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J Clin Gastroenterol. 2009 Oct;43(9):890-3. doi: 10.1097/MCG.0b013e31819069c1.

Hemochromatosis and Vibrio vulnificus wound infections.

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Southern Iron Disorders Center Departments of Medicine, University of Alabama at Birmingham, Birmingham, AL, USA.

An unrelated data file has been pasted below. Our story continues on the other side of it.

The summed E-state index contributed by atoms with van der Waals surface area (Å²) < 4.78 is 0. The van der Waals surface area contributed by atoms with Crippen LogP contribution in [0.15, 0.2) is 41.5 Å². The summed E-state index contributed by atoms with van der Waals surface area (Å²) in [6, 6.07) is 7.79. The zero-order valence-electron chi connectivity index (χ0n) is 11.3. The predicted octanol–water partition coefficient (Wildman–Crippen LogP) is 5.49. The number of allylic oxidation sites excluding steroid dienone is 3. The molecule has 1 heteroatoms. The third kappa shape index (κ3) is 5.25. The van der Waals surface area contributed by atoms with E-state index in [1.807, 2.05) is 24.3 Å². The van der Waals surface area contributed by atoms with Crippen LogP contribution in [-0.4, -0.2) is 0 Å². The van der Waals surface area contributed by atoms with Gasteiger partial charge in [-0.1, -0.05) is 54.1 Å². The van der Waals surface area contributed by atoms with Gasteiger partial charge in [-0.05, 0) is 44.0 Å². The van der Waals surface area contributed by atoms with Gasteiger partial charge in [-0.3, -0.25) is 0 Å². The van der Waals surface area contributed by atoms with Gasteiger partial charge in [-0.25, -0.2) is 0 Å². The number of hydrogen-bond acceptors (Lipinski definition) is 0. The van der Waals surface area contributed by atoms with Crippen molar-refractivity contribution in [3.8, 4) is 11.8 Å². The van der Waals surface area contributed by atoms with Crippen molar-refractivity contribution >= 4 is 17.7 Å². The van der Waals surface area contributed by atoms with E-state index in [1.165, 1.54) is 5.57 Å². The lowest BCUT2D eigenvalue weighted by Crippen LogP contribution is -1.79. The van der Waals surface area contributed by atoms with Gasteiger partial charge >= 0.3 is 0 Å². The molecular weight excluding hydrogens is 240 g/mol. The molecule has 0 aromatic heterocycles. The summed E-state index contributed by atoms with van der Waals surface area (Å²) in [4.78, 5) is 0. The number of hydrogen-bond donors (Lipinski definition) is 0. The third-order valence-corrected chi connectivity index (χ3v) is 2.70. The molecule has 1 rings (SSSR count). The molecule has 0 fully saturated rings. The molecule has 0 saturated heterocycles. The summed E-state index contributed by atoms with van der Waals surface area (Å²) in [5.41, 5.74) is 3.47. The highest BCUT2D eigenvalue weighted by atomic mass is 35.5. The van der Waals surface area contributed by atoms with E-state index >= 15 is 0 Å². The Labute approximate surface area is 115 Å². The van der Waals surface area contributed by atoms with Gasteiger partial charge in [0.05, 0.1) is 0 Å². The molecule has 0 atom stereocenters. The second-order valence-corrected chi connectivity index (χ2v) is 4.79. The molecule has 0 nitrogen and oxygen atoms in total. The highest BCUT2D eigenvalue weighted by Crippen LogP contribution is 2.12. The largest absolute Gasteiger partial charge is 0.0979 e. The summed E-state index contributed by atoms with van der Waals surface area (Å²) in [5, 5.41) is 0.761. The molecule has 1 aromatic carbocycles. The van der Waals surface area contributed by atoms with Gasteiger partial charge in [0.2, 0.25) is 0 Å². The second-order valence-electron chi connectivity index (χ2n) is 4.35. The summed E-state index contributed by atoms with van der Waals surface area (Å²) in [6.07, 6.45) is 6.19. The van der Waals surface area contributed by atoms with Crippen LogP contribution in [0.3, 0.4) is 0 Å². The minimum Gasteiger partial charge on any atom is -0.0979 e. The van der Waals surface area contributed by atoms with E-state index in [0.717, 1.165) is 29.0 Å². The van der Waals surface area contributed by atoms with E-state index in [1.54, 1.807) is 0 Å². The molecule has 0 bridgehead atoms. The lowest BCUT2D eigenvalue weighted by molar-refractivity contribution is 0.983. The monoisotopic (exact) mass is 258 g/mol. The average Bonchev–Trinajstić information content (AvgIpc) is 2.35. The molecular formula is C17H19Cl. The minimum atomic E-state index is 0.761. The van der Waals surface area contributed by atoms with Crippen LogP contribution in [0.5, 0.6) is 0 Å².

There are several reports of persons with hemochromatosis and Vibrio vulnificus primary septicemia, but few accounts of persons with hemochromatosis and V. vulnificus wound infection. A 58-year-old white man developed infection of a forearm injury exposed to seawater in the Gulf of Mexico near the Alabama coast. At age 66, he was diagnosed to have hemochromatosis. Transferrin saturation was 89% and serum ferritin was 4761 pmol/L. HFE genotype was C282Y/C282Y. Serum levels of hepatic enzymes, glucose, IgG, IgA, and IgM, and blood levels of T, B, and natural killer cells were normal. We identified previous reports of only 2 similar cases: a woman from Alabama and a man from northern Australia. Mean age of the 3 subjects was 51 years at diagnosis of infection. Each had elevated serum iron measures or iron overload complications; both men were diagnosed to have hemochromatosis after they developed infection. Each of the 3 had recent exposure of a wound on an extremity to seawater, rapid development of a necrotizing soft tissue infection that required debridement and skin grafting, and positive wound or blood cultures. Each subject survived the infection. V. vulnificus wound infection occurs in some persons with hemochromatosis, but the risk of infection may be small. All patients with V. vulnificus infections should be evaluated for hemochromatosis, iron overload, and liver disorders.

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